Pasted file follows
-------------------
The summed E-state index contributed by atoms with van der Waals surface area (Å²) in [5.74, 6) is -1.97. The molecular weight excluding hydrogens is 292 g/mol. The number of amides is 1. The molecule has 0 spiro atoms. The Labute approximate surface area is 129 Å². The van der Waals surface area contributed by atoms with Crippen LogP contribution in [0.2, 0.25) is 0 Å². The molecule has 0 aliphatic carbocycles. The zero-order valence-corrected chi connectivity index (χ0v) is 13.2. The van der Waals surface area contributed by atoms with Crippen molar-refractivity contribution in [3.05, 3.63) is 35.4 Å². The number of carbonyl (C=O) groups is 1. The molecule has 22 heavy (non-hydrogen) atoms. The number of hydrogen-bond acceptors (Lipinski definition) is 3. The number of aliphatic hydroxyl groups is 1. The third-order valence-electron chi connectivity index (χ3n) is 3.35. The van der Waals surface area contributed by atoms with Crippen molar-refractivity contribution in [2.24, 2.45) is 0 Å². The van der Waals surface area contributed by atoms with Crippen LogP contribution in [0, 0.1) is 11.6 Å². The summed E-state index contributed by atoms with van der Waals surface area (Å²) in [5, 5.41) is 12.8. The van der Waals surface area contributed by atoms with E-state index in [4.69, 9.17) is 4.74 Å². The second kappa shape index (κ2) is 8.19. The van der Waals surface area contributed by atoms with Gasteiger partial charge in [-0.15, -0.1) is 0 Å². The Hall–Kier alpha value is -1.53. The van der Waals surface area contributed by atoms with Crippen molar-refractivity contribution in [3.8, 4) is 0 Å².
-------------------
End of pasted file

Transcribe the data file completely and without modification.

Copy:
The summed E-state index contributed by atoms with van der Waals surface area (Å²) in [5.74, 6) is -1.97. The molecular weight excluding hydrogens is 292 g/mol. The number of amides is 1. The molecule has 0 spiro atoms. The Labute approximate surface area is 129 Å². The van der Waals surface area contributed by atoms with Crippen LogP contribution in [0.2, 0.25) is 0 Å². The molecule has 0 aliphatic carbocycles. The zero-order valence-corrected chi connectivity index (χ0v) is 13.2. The van der Waals surface area contributed by atoms with Crippen molar-refractivity contribution in [3.05, 3.63) is 35.4 Å². The number of carbonyl (C=O) groups is 1. The molecule has 22 heavy (non-hydrogen) atoms. The number of hydrogen-bond acceptors (Lipinski definition) is 3. The number of aliphatic hydroxyl groups is 1. The third-order valence-electron chi connectivity index (χ3n) is 3.35. The van der Waals surface area contributed by atoms with Crippen molar-refractivity contribution in [2.24, 2.45) is 0 Å². The van der Waals surface area contributed by atoms with Crippen LogP contribution in [0, 0.1) is 11.6 Å². The summed E-state index contributed by atoms with van der Waals surface area (Å²) in [5, 5.41) is 12.8. The van der Waals surface area contributed by atoms with E-state index in [4.69, 9.17) is 4.74 Å². The second kappa shape index (κ2) is 8.19. The van der Waals surface area contributed by atoms with Gasteiger partial charge in [-0.15, -0.1) is 0 Å². The Hall–Kier alpha value is -1.53. The van der Waals surface area contributed by atoms with Crippen molar-refractivity contribution in [3.8, 4) is 0 Å².